He said the upswing would be mainly driven by emerging markets and developing economies while advanced economies were projected to grow moderately between 2016 and 2018.

“In particular, advanced economies are expected to register an average growth rate of two percent in the medium-term. In emerging markets and developing economies, growth is projected to increase from four percent in 2015 to 4.8 percent in 2018,” Mr Mohapi said.

“This is driven primarily by domestic demand as well as gradual normalization of distress conditions in a number of large emerging market economies including Brazil and Russia.”

In the domestic market, he said challenges were expected in the manufacturing sector and agricultural sectors. He said Liqhobong, Mothae and Lemphane mines were expected to commence operations during the period under review, with an improvement in the weather conditions expected to allow for better agricultural production.

“Real gross domestic product (GDP) is expected to accelerate steadily from 2.9 percent 2015 to 4.6 percent in 2018, mainly supported by the mining industry as well as the services sector,” said Mr Mohapi.

“Advance infrastructure development associated with the second phase of the Lesotho Highlands Water Project is also set to boost economic growth starting from 2018.”

Lesotho Chamber of Commerce General Secretary, Fako Hakane, stressed the need for a mindset change in the working relations of the public and private sectors, saying they should operate as partners in economic development.

He said it was surprising that the government did not prepare for the impending reduction of South African Customs Unions (SACU) revenues. Finance Minister Dr ‘Mamphono Khaketla revealed in February this year that SACU revenues to the fiscus would decline from 23 percent to 17 percent of GDP in the 2016/17 financial year.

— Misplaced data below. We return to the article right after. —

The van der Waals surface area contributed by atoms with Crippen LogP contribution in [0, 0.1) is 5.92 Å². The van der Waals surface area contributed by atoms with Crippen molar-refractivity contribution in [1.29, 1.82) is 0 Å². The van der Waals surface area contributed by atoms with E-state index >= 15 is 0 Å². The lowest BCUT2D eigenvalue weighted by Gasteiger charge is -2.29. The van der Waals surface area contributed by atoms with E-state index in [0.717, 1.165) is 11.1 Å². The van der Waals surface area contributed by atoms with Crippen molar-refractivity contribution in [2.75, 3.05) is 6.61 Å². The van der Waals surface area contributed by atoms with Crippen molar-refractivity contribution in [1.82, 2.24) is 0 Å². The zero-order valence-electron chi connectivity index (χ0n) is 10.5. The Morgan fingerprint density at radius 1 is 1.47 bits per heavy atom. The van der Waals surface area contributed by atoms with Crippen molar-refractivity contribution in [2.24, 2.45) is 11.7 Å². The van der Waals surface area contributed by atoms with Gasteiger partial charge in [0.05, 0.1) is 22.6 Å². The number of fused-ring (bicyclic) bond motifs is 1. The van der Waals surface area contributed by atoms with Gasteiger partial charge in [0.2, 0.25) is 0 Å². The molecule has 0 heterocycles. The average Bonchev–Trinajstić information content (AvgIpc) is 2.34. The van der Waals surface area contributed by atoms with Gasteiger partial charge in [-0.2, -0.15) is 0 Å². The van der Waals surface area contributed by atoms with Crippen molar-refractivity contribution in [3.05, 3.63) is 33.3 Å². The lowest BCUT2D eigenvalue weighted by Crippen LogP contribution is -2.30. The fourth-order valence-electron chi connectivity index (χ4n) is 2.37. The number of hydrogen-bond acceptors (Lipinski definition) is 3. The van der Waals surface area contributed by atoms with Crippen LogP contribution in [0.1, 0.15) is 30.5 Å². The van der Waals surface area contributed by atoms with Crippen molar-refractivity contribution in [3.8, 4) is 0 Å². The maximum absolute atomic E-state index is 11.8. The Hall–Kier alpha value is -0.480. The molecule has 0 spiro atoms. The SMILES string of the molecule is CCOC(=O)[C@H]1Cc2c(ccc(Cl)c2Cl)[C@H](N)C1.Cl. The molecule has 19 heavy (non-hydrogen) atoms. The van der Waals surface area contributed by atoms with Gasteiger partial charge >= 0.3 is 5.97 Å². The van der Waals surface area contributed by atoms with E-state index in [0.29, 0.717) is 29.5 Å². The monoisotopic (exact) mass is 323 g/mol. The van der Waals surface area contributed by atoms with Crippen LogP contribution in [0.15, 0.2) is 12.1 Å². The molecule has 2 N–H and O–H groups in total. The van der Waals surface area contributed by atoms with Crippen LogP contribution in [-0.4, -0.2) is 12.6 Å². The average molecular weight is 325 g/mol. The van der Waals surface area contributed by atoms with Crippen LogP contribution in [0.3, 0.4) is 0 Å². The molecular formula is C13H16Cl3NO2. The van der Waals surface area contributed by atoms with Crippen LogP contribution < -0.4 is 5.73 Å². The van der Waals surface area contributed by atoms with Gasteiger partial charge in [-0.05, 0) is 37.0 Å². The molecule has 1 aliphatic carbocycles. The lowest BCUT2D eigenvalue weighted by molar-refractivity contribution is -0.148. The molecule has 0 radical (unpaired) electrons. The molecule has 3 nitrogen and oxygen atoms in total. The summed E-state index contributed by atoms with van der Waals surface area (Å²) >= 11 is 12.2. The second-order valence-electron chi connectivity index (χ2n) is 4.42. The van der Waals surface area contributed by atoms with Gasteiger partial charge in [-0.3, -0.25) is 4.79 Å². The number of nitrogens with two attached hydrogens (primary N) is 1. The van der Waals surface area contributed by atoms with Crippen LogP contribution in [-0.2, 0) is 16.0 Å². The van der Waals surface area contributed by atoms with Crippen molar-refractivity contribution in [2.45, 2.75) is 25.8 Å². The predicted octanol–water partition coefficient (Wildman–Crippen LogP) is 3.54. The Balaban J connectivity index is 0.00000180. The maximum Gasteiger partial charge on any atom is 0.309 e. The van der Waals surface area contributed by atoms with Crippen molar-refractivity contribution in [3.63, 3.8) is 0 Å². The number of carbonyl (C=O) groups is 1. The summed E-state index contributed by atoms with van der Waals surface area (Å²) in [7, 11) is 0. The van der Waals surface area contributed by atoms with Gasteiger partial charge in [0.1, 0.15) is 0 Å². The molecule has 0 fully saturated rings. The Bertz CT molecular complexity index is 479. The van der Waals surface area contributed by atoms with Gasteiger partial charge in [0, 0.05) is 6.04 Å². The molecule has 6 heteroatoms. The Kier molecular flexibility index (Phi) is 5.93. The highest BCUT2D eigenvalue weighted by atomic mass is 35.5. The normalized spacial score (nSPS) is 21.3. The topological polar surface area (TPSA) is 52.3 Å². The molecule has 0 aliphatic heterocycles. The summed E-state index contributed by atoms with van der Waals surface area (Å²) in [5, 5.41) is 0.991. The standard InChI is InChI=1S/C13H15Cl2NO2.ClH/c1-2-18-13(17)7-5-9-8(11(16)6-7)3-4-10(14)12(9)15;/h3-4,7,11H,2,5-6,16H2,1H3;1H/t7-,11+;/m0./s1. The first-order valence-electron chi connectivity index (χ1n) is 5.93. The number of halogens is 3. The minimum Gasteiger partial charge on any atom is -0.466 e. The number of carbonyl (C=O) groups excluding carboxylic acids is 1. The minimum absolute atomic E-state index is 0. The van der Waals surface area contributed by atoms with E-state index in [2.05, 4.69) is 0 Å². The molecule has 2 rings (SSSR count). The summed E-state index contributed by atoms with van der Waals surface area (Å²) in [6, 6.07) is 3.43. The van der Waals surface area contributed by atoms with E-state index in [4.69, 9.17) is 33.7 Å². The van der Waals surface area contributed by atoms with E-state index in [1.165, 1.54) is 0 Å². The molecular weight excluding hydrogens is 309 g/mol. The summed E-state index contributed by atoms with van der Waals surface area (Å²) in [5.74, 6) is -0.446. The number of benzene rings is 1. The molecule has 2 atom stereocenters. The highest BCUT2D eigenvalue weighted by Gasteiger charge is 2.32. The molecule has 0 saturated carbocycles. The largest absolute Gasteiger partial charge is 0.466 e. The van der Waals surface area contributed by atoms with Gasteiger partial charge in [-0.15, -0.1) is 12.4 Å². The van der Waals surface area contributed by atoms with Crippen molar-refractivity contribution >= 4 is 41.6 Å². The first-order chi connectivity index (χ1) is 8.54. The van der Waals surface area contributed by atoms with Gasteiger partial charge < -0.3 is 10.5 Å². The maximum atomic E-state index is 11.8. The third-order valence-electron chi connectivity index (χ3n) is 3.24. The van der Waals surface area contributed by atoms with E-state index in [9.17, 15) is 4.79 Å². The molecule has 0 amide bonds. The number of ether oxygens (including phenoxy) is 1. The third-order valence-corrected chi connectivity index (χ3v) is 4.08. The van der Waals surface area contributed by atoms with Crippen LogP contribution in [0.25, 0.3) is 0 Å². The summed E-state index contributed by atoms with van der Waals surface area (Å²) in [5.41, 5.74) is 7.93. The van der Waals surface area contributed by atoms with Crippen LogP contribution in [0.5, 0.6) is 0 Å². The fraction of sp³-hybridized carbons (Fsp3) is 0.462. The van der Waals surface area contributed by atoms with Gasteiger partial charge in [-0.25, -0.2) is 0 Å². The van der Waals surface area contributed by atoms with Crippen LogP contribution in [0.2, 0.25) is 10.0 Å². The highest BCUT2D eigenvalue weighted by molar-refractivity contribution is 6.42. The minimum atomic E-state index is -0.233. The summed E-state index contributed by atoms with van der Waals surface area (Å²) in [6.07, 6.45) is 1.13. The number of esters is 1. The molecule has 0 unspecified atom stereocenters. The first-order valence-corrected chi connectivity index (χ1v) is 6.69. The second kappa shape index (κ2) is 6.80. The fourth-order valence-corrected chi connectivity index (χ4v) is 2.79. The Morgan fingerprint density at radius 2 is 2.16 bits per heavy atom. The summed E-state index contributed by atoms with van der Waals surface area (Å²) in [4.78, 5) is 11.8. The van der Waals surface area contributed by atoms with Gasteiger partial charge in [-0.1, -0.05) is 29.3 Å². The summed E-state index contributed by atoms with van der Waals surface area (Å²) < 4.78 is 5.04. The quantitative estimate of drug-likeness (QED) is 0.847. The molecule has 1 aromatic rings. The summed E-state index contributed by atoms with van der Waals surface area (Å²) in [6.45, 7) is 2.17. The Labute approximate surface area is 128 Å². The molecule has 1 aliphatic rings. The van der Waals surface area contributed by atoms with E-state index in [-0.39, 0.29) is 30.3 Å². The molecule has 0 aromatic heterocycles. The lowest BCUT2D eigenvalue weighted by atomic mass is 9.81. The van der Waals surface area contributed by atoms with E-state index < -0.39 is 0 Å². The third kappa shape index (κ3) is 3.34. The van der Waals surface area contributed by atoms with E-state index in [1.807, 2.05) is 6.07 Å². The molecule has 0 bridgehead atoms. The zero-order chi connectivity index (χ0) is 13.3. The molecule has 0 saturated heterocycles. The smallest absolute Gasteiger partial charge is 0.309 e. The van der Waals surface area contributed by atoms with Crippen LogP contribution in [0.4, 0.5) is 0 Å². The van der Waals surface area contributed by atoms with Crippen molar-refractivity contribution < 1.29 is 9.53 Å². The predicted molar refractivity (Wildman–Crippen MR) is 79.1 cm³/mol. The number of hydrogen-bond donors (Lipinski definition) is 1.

“We all saw it coming in the past few years, but the government did nothing to address the situation,” Mr Hakane said.

Businesswoman, ‘Marethabile Sekhiba, who operates the Scenery Guest Houses, said there was a need to encourage domestic investment to prevent capital flight.

She said financial institutions were favouring low risk investments like personal finance as opposed to business finance thereby stymying economic productivity.

For his part, Standard Lesotho Bank Chief Executive, Mpho Vumbukani, said while it may be easy to criticise banks for not lending enough money to businesses, financial institutions had to play a balancing act.

Mr Vumbukani said banks had the responsibility of safeguarding their clients’ deposits which they lent to businesses in a sustainable manner.

Meanwhile, in a bid to provide easier access to economic information, the Central Bank of Lesotho CBL has launched two new avenues to improve information dissemination.

The Macroeconomic Statistics Depository is a portal where statistical economic information can be found, while the Research Bulletin is a compilation of researched articles on economic issues ranging from 2015 to 2016.

Found on the CBL websites, the depository is under the publications heading and contains data dating from as far back as 1982.